Ravi Shankar! Just the name was enough to inspire thoughts of musical enlightenment when I was young. After George of the Beatles studied with him, anybody who aspired to know what-was-what ended up with at least one of his albums, and listened in some fashion. Understanding came gradually for those who took the time to listen closely and repeatedly; more so for those who studied the music in any depth. But the accomplished virtuosity and brilliance of the music was palpable immediately for those with ears.
The hipness-by-association factor combined with musical genius gave Pandit Shankar and Indian (Hindustani) classical music a presence and creedence in EuroAmerica that was unprecedented. It wasn't as if he and the music came here out of nowhere, of course. There were those who knew and appreciated the music before. And the advent of the long playing record in the '50s helped the musically curious get fairly long raga performances that allowed enough time to approximate what was going on in a typical performance situation.
But once Ravi was recognized simultaneously as the de facto ambassador and greatest living exponent of Indian music, the melodic and rhythmic subtleties of extended raga performance had a huge influence on virtually all musico-stylistic avenues of western music. Rock perhaps most immediately so, then over the years as the musical forms and practices became better understood, the jazz and new music areas as well.
In some ways it was a lucky happenstance for those with musical sensitivity in those days. It was lucky for all of us that Ravi Shankar was truly gifted, a musician of phenomenal imagination and ability, a sitarist destined to take his place in the pantheon of legend, one of a handful of legendary Hindustani artists who influenced and enlightened the generations then and to come, an innovator, and of course a composer/arranger of the highest rank.
And so here we stand from a vantage point of nearly 50 years on. Ravi Shankar lives, his influence and stature undiminished, and at nearly 92 years of age, performs a number of ragas in the informal environment of his living room, joined by his tabla accompanist Tanmoy Bose.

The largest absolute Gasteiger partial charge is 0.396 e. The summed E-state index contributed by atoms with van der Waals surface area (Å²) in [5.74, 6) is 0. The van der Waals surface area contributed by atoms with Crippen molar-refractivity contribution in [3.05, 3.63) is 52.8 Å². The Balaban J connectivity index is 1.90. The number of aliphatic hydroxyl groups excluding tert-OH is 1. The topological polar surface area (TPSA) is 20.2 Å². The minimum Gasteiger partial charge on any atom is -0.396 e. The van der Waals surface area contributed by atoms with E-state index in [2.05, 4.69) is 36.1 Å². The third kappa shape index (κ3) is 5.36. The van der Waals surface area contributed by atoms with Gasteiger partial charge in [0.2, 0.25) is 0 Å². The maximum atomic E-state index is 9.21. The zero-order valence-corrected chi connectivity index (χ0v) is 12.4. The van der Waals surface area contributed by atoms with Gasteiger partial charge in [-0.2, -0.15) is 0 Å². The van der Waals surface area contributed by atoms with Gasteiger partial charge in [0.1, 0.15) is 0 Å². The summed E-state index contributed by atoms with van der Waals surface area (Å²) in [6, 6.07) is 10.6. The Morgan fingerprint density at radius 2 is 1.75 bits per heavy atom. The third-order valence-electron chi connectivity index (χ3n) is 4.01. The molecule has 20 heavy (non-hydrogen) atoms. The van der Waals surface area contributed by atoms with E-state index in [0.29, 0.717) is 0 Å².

The fruits of those several days of playing and recording have become available to us, the first half of it anyway, in the new release The Living Room Sessions Part 1 (East Meets West Music 1006).
What we have is Ravi in a relaxed setting, exploring four ragas, mostly in medium tempo, finding something new to say after so many years. One of the ragas, Satyajit, is of Pandit Shankar's own invention, inspired by the feelings and thoughts experienced when he heard of the death of the great film-maker and friend Satyajit Ray. The other three ragas are traditional, two performed in lighthearted Thumri style, the other featuring a Japthal in ten beats.
We have in this moving near hour of music Ravi Shankar in a profound musical state. His playing is paired down from the extreme virtuosity of his earlier days. He instead concentrates on the subtleties of nuance and phrasing of the middle movements of a typical raga performance. He shows the sort of depth of feeling and devotion to sound perhaps only someone who has played so exceptionally well and gotten so thoroughly inside the musical forms of the Hindustani traditions can do. He transcends the mundane world. Every note has meaning.
It is a wonderful album. It is not meant to supersede all previous recordings of course, but in its own way it begins to sum up who Ravi Shankar is, what the music comes down to for him. And that is sublime indeed.